A two-judge Bench of Justice Dr. DY Chandrachud and Justice BV Nagarathna, while criticizing the observations made by the Single Judge of the Karnataka High Court for terming a person who committed suicide as 'weakling', has held that the mental health of a person cannot be compressed into a one size fits all approach.
An appeal was preferred by the Appellant-Complainant and the State of Karnataka against the judgment of the Single Judge of the Karnataka High Court which had quashed an FIR registered against the accused under Section 306 read with Section 34 of the IPC.
The Single Judge had quashed the proceedings on the ground that the continuation of the prosecution would be a travesty of justice and sheer waste of time besides requiring the accused- Respondent to undergo the rigors of a lengthy of trial.
In this case, the deceased had committed suicide and through his suicide note, he had alleged that the second Respondent-Accused who was a State Land Acquisition Officer (SLAO) had amassed disproportionate assets worth over one hundred crores and had utilized the mobile and bank account of the deceased to transfer funds to his relatives for converting black money into white. It was also alleged that since the deceased knew about the illegal activities of the accused, he along with another driver had threatened the deceased with murder.
Thereafter, the deceased was found dead in a lodge and a suicide note was recovered from the place of the incident. The deceased had also stated in the note that he was committing suicide as he was being threatened by the accused and ended his life by consuming poison.
The Appellant contended before the Court that in exercising in its jurisdiction under Section 482 of CrPC, the High Court does not function as a court of appeal or revision and the jurisdiction has to be exercised with care and circumspection. It was further argued that the High Court despite the specific allegations in the suicide note and, in the complaint, enquired into the veracity of the allegations and conducted a trial at the stage of considering the petition for quashing a criminal complaint.
The State contended that the suicide note contained a clear and detailed account of the harassment caused to the deceased at the behest of the second respondent-accused which on its face established a case of abetment of suicide.
While the Respondent argued that the allegations in the complaint and in the suicide note fall short of the ingredients to establish a case of abetment and hence the essential requirements of the offence under Section 306 of IPC were not established.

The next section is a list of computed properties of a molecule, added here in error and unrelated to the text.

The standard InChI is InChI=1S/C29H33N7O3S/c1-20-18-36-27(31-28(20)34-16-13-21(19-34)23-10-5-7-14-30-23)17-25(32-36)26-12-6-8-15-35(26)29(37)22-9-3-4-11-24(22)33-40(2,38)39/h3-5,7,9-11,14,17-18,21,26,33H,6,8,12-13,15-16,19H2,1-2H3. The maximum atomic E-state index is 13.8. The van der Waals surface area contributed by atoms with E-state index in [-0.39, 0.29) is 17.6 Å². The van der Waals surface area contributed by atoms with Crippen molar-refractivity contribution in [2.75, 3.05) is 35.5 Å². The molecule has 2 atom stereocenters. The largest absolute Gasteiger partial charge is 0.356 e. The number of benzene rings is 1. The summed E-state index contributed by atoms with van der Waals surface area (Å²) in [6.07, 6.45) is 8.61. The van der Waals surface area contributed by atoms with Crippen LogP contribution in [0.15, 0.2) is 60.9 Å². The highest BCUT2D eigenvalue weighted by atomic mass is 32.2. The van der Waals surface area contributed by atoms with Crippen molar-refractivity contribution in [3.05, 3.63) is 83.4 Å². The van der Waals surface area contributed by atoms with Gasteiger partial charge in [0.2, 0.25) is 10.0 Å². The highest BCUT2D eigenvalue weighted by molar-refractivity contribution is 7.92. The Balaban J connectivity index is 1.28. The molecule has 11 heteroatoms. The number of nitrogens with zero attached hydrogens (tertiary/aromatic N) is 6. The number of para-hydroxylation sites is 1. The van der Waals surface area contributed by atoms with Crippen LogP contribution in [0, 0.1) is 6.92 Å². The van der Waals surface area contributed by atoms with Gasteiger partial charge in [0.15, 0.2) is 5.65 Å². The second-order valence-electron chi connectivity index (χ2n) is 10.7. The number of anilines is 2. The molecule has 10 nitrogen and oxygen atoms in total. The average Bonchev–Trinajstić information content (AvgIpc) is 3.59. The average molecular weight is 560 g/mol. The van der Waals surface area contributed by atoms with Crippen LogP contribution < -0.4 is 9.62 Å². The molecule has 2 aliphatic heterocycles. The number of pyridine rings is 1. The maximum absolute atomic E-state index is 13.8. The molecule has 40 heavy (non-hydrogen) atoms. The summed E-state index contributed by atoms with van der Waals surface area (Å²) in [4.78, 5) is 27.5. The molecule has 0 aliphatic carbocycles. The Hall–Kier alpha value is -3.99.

The Apex Court, after considering the contentions of the parties and analyzing the observations of the Single Judge of the High Court at length, held that the Single Judge had failed to notice the distinction between a petition for quashing under Section 482 CrPC and criminal trial or appeal against a conviction on a charge under Section 306 IPC.
"The Single Judge has tested the veracity of the allegations in the criminal complaint and in the suicide note left behind by the deceased without having the benefit of an evidentiary record which would be collected during the trial," the Court noted.
The Bench opined that the test to be applied was whether the allegations in the complaint as they stood, without adding or detracting the complaint prima facie established the ingredients of the offence alleged.
Further, the Court observed, "The High Court in the present case has virtually proceeded to hold a trial, substituting its own perception for what it believed should or should not have been the normal course of human behavior. This is clearly impermissible."
The Court, additionally, prescribed a test which the High Court should have applied while quashing the FIR under Section 482 CrPC - i) whether the allegations made in the complaint, prima facie constitute an offence; and ii) whether the allegations are so improbable that a prudent man would not arrive at the conclusion that there is sufficient ground to proceed with the complaint.
"Further, the observation of the High Court that there is no material to corroborate the allegations made in the suicide note is erroneous since it is not a consideration for the High Court while exercising its power under Section 482 of the CrPC, particularly in view of the fact that the trial has not begun and the Single Judge had stayed the investigation in the criminal complaint," the Bench noted.
"The Single Judge has termed a person who decided to commit suicide a 'weakling' and has also made observations on how the behavior of the deceased before he committed suicide was not that of a person who is depressed and suffering from mental health issues," the Court observed.
The Court held, "How an individual copes up with a threat- both physical and emotional, expressing (or refraining to express) love, loss, sorrow and happiness, varies greatly in view of the multi-faceted nature of the human mind and emotions. Thus, the observations describing the manner in which a depressed person ought to have behaved deeply diminishes the gravity of mental health issues."
In the light of these observations, the Court allowed the appeals and set aside the impugned judgment of the High Court, and dismissed the petition for quashing the FIR filed by the Respondent-Accused.